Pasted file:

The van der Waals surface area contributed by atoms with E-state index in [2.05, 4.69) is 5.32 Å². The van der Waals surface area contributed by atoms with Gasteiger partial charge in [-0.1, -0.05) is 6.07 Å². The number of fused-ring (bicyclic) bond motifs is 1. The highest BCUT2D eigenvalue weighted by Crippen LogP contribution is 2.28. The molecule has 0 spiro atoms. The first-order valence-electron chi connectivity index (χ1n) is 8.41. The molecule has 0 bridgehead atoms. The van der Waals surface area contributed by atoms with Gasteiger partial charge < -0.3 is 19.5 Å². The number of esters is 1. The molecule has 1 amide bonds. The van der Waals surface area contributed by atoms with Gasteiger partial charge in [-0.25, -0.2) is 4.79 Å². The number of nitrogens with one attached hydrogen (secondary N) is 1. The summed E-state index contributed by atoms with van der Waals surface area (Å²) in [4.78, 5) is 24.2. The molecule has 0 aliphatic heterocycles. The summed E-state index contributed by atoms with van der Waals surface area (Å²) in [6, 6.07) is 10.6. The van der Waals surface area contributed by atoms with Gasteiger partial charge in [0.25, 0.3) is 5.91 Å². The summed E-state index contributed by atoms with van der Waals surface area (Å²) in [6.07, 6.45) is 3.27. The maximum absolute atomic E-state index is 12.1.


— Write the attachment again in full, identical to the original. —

The van der Waals surface area contributed by atoms with E-state index in [2.05, 4.69) is 5.32 Å². The van der Waals surface area contributed by atoms with Gasteiger partial charge in [-0.1, -0.05) is 6.07 Å². The number of fused-ring (bicyclic) bond motifs is 1. The highest BCUT2D eigenvalue weighted by Crippen LogP contribution is 2.28. The molecule has 0 spiro atoms. The first-order valence-electron chi connectivity index (χ1n) is 8.41. The molecule has 0 bridgehead atoms. The van der Waals surface area contributed by atoms with Gasteiger partial charge < -0.3 is 19.5 Å². The number of esters is 1. The molecule has 1 amide bonds. The van der Waals surface area contributed by atoms with Gasteiger partial charge in [-0.25, -0.2) is 4.79 Å². The number of nitrogens with one attached hydrogen (secondary N) is 1. The summed E-state index contributed by atoms with van der Waals surface area (Å²) in [4.78, 5) is 24.2. The molecule has 0 aliphatic heterocycles. The summed E-state index contributed by atoms with van der Waals surface area (Å²) in [6, 6.07) is 10.6. The van der Waals surface area contributed by atoms with Gasteiger partial charge in [0.25, 0.3) is 5.91 Å². The summed E-state index contributed by atoms with van der Waals surface area (Å²) in [6.07, 6.45) is 3.27. The maximum absolute atomic E-state index is 12.1.